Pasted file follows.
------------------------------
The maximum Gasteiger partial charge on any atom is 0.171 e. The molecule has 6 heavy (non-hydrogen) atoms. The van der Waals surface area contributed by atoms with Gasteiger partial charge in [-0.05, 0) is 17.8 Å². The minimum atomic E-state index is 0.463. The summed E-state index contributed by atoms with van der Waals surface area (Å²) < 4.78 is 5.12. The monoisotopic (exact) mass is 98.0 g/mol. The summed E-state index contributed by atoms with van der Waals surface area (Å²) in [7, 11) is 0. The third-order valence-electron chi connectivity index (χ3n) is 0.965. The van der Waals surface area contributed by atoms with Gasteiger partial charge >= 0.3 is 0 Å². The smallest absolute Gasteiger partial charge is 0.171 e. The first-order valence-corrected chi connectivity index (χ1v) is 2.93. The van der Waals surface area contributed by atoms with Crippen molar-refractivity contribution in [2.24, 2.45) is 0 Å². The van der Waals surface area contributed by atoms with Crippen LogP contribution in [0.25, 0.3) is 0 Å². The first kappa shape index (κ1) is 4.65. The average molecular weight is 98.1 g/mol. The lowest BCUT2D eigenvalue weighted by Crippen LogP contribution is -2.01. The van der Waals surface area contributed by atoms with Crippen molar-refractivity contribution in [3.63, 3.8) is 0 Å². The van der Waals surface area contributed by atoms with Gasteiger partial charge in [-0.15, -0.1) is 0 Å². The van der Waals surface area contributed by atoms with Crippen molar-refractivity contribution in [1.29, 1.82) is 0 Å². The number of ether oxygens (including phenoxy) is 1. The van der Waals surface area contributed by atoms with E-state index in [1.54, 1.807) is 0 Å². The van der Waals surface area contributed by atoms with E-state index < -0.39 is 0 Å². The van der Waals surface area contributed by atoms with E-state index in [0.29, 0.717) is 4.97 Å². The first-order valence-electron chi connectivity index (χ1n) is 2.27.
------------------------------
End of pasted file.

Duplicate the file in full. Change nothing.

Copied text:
The maximum Gasteiger partial charge on any atom is 0.171 e. The molecule has 6 heavy (non-hydrogen) atoms. The van der Waals surface area contributed by atoms with Gasteiger partial charge in [-0.05, 0) is 17.8 Å². The minimum atomic E-state index is 0.463. The summed E-state index contributed by atoms with van der Waals surface area (Å²) < 4.78 is 5.12. The monoisotopic (exact) mass is 98.0 g/mol. The summed E-state index contributed by atoms with van der Waals surface area (Å²) in [7, 11) is 0. The third-order valence-electron chi connectivity index (χ3n) is 0.965. The van der Waals surface area contributed by atoms with Gasteiger partial charge >= 0.3 is 0 Å². The smallest absolute Gasteiger partial charge is 0.171 e. The first-order valence-corrected chi connectivity index (χ1v) is 2.93. The van der Waals surface area contributed by atoms with Crippen molar-refractivity contribution in [2.24, 2.45) is 0 Å². The van der Waals surface area contributed by atoms with Crippen LogP contribution in [0.25, 0.3) is 0 Å². The first kappa shape index (κ1) is 4.65. The average molecular weight is 98.1 g/mol. The lowest BCUT2D eigenvalue weighted by Crippen LogP contribution is -2.01. The van der Waals surface area contributed by atoms with Crippen molar-refractivity contribution in [3.63, 3.8) is 0 Å². The van der Waals surface area contributed by atoms with Gasteiger partial charge in [-0.15, -0.1) is 0 Å². The van der Waals surface area contributed by atoms with Crippen molar-refractivity contribution in [1.29, 1.82) is 0 Å². The number of ether oxygens (including phenoxy) is 1. The van der Waals surface area contributed by atoms with E-state index in [1.54, 1.807) is 0 Å². The van der Waals surface area contributed by atoms with E-state index < -0.39 is 0 Å². The van der Waals surface area contributed by atoms with E-state index in [0.29, 0.717) is 4.97 Å². The first-order valence-electron chi connectivity index (χ1n) is 2.27.